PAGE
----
Over the last couple of months we’ve brought you grim news from the USA. First there was the story of the rapid rise in the mortality rate of middle aged white Americans mainly driven by suicide, drugs and alcohol. Secondly, there was last month’s report on the rise by 24% in the suicide rate of all Americans from 1999 to 2014.

Now, linked to those pieces of news, is this report from the New York Times that the mortality rate for the entire population of the USA grew from 723.2 deaths per 100,000 people in 2014 to 729.5 deaths per 100,000 people last year. While this is not the first such rise ever, it is the first rise in a decade. As the Times notes:

A bad flu season pushed it up in 2005, and AIDS and the flu contributed to a sharp increase in 1993. In 1999, there was a tiny increase.”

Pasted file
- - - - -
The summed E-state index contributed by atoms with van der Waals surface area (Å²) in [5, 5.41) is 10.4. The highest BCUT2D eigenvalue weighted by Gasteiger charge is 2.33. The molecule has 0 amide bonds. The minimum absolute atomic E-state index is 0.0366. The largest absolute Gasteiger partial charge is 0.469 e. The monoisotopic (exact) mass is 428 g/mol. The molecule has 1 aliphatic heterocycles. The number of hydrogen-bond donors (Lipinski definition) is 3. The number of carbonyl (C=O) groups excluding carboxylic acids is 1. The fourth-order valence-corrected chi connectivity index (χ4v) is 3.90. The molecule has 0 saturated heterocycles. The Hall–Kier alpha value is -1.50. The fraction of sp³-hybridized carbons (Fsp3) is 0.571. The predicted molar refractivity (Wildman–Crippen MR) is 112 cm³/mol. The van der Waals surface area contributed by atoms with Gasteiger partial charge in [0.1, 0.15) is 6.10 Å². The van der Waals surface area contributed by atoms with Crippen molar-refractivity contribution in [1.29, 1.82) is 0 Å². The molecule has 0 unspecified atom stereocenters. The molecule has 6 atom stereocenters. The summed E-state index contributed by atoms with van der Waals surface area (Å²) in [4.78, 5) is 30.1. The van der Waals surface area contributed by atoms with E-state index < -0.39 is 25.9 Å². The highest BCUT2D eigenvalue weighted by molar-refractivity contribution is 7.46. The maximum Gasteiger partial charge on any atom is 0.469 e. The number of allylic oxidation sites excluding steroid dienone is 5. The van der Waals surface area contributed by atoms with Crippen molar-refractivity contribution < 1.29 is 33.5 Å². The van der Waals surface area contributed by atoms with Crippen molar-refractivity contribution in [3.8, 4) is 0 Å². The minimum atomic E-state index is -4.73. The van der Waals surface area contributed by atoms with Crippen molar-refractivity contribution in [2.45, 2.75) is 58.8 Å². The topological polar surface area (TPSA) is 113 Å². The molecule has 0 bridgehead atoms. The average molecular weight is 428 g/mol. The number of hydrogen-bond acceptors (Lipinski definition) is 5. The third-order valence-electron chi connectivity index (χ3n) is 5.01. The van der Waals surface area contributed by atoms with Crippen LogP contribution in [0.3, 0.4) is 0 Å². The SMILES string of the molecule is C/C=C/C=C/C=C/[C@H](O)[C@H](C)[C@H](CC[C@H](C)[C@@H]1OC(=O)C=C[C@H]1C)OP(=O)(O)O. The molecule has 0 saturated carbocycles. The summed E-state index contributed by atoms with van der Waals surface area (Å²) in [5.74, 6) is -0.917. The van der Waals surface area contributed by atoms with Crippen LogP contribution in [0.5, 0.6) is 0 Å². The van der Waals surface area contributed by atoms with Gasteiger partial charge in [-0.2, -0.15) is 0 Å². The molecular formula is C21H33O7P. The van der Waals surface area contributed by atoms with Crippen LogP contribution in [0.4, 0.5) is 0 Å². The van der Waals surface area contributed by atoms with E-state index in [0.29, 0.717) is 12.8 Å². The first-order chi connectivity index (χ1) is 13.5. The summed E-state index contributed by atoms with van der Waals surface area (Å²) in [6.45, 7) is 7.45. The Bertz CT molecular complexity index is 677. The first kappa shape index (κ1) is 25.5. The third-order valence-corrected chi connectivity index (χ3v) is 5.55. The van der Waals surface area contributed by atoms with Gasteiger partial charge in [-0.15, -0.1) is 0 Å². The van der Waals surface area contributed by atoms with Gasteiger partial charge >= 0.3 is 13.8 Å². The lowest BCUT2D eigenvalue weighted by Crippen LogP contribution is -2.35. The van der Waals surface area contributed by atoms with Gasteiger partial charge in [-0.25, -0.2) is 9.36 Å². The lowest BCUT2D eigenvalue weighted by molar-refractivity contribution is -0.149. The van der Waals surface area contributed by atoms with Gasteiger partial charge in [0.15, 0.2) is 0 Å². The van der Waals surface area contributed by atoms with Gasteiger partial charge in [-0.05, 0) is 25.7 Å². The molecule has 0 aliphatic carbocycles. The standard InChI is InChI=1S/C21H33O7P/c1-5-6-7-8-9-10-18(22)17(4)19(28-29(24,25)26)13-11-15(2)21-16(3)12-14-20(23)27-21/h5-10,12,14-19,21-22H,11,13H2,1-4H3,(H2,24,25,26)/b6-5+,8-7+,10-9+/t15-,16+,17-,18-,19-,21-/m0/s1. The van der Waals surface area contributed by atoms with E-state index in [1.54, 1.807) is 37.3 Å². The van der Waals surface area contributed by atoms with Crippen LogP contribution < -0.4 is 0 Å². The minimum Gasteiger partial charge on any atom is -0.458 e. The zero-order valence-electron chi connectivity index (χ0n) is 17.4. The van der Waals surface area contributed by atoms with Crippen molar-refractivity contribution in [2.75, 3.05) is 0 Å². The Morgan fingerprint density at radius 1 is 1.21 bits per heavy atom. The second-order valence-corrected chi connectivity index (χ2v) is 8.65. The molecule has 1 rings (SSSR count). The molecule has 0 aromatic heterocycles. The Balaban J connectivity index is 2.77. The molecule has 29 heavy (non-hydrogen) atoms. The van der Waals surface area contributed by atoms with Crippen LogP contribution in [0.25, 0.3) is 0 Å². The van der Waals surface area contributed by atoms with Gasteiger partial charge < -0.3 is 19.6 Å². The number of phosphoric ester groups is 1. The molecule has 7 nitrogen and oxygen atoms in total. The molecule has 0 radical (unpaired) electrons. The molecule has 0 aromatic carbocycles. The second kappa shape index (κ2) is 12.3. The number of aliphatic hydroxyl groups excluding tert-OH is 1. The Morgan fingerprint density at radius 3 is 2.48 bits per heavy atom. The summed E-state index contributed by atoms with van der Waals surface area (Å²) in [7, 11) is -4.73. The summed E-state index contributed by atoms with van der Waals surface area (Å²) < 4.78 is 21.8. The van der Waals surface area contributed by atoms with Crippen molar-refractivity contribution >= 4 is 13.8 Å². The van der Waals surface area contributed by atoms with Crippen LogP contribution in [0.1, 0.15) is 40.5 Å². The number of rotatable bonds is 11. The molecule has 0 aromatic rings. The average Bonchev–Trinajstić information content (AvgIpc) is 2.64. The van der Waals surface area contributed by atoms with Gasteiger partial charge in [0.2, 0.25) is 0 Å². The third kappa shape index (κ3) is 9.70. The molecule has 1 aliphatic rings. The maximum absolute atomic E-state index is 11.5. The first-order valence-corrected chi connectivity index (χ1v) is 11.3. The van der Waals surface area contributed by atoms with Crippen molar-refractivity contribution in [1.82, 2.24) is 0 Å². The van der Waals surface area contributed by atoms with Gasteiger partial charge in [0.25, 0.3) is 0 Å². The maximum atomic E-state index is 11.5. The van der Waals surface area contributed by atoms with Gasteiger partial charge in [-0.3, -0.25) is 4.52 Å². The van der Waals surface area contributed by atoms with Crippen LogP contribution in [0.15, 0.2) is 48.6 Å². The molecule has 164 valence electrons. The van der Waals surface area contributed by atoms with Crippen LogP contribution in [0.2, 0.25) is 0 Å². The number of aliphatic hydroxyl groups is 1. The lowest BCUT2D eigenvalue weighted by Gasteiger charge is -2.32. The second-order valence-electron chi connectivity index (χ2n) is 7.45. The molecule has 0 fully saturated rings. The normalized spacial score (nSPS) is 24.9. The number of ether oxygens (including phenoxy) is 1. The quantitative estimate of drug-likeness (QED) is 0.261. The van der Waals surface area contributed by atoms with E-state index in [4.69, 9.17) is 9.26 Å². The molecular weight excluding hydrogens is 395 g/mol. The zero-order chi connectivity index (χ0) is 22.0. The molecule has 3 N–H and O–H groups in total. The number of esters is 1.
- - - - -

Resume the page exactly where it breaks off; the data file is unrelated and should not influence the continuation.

So perhaps this will be another once-off event, explicable by some specific reason. However, it is enough of a rise to have federal researchers worried:

It is not clear exactly what has pushed the mortality rate up in 2015 and whether it is solely due to the rise in the middle-aged white American mortality rate. However, some, like Sam Harper, an epidemiologist at McGill University in Montreal, do draw the conclusion that this overall mortality rate rise is probably “heavily influenced by whites”.

As a final coda that perhaps illustrates a graying population: the rate for Alzheimer’s disease continued to rise: from 25.4 in 2014 to 29.2 in 2015. 

This article was originally published on MercatorNet.com under a Creative Commons License. If you enjoyed this article, visit MercatorNet.com for more.